Editor’s Note: Bill Morgan, the author of The Civil War Lover’s Guide to New York City (published by Savas Beatie), was kind enough to offer up his list of the top 5 most overlooked Civil War sites in the Big Apple as a series of guest posts here at TOCWOC – A Civil War Blog. Bill’s introduction will be followed by one overlooked NYC site per week, every Monday for the next five Mondays. Join Bill here at TOCWOC – A Civil War Blog, as he counts down his list.
The Top 5 Most Overlooked Civil War Sites in New York City
by Bill Morgan
#2 ADMIRAL DAVID FARRAGUT MONUMENT
Madison Square, near East 26th Street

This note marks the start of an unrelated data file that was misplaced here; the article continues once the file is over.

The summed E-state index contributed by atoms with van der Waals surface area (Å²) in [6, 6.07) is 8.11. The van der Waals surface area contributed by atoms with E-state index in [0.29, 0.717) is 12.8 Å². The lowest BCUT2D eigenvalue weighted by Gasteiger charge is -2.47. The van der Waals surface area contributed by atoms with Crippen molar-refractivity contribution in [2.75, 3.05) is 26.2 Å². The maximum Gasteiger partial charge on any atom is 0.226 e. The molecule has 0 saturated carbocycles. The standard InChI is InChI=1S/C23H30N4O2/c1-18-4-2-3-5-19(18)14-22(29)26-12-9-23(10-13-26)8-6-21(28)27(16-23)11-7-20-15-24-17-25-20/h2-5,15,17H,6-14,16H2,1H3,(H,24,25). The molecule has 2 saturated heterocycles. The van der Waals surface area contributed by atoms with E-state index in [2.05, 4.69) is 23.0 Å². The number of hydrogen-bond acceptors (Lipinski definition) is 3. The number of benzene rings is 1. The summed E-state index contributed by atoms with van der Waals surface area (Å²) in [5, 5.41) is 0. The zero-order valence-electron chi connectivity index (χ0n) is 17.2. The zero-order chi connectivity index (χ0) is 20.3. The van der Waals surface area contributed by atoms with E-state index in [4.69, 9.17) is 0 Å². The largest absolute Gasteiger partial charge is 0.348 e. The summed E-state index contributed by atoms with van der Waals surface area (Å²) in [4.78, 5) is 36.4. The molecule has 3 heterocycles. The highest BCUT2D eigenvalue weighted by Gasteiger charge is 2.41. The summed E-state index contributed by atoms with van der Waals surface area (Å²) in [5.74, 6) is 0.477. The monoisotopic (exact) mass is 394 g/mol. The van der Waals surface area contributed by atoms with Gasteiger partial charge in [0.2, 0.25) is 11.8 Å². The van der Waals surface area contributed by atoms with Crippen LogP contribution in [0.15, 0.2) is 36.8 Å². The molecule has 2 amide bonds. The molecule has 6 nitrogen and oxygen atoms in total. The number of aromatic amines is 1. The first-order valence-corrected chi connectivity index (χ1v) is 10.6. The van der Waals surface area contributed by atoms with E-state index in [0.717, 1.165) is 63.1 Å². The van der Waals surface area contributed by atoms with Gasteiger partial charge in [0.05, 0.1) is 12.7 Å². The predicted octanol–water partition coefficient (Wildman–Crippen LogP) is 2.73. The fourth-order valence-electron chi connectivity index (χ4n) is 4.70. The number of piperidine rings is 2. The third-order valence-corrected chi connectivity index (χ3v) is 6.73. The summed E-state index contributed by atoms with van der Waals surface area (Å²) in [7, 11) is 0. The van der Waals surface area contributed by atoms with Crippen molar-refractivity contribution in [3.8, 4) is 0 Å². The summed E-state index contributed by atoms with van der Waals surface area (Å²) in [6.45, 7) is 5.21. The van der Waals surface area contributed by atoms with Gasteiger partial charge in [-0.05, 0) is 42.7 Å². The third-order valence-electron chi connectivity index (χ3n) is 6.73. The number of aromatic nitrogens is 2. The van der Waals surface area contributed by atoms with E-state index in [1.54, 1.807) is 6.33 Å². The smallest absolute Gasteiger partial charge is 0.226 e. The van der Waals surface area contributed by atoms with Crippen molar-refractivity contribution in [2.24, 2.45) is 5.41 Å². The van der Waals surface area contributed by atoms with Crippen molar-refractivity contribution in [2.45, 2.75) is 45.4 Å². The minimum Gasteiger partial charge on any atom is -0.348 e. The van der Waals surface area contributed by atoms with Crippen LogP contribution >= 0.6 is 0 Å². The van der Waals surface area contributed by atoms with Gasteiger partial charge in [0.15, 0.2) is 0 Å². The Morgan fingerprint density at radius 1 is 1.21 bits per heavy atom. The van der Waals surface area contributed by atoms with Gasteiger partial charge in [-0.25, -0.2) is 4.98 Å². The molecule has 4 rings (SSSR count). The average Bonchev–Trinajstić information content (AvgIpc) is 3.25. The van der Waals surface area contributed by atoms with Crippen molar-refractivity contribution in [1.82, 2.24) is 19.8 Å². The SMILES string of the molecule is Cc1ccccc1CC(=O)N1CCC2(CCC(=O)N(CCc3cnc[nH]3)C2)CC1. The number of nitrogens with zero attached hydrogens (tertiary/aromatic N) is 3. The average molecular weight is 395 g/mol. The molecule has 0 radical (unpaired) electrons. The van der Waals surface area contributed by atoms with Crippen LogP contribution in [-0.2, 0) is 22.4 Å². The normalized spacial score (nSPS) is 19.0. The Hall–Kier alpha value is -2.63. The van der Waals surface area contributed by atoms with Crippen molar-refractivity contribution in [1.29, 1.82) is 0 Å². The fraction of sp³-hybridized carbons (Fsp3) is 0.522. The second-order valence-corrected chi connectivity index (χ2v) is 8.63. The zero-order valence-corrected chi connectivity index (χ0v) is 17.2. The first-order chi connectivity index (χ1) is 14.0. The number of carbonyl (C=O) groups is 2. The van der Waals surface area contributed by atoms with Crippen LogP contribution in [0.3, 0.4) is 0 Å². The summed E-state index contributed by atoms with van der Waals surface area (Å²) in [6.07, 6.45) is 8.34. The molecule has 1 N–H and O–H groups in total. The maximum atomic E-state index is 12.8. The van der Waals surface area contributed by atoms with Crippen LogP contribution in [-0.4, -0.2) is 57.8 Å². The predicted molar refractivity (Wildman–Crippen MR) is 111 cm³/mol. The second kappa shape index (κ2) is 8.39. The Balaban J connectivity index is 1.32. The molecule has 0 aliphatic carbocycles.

One of the most perfectly executed public memorials in the city is the statue of Admiral David Farragut (1801–1870), also located in Madison Square. In 1881, Augustus Saint-Gaudens placed his statue here on a pedestal designed by the noted architect Stanford White. In this case, the black granite pedestal is nearly as interesting as the sculpture it supports. The figure shows Farragut standing in the wind on his ship’s prow, ready to give the command “Damn the torpedoes! Full speed ahead!” This order would help Farragut win the battle of Mobile Bay and make him the Civil War’s most famous naval officer. Three members of the crew of Farragut’s ship Hartford took part in the memorial’s unveiling. A neighborhood in east central Brooklyn was named for Farragut as well. This bronze composition was Saint-Gaudens’ first public commission and helped establish him as the country’s foremost sculptor. As a tribute to Saint-Gaudens himself, a nearby playground on Second Avenue at East 20th Street has been named in his honor.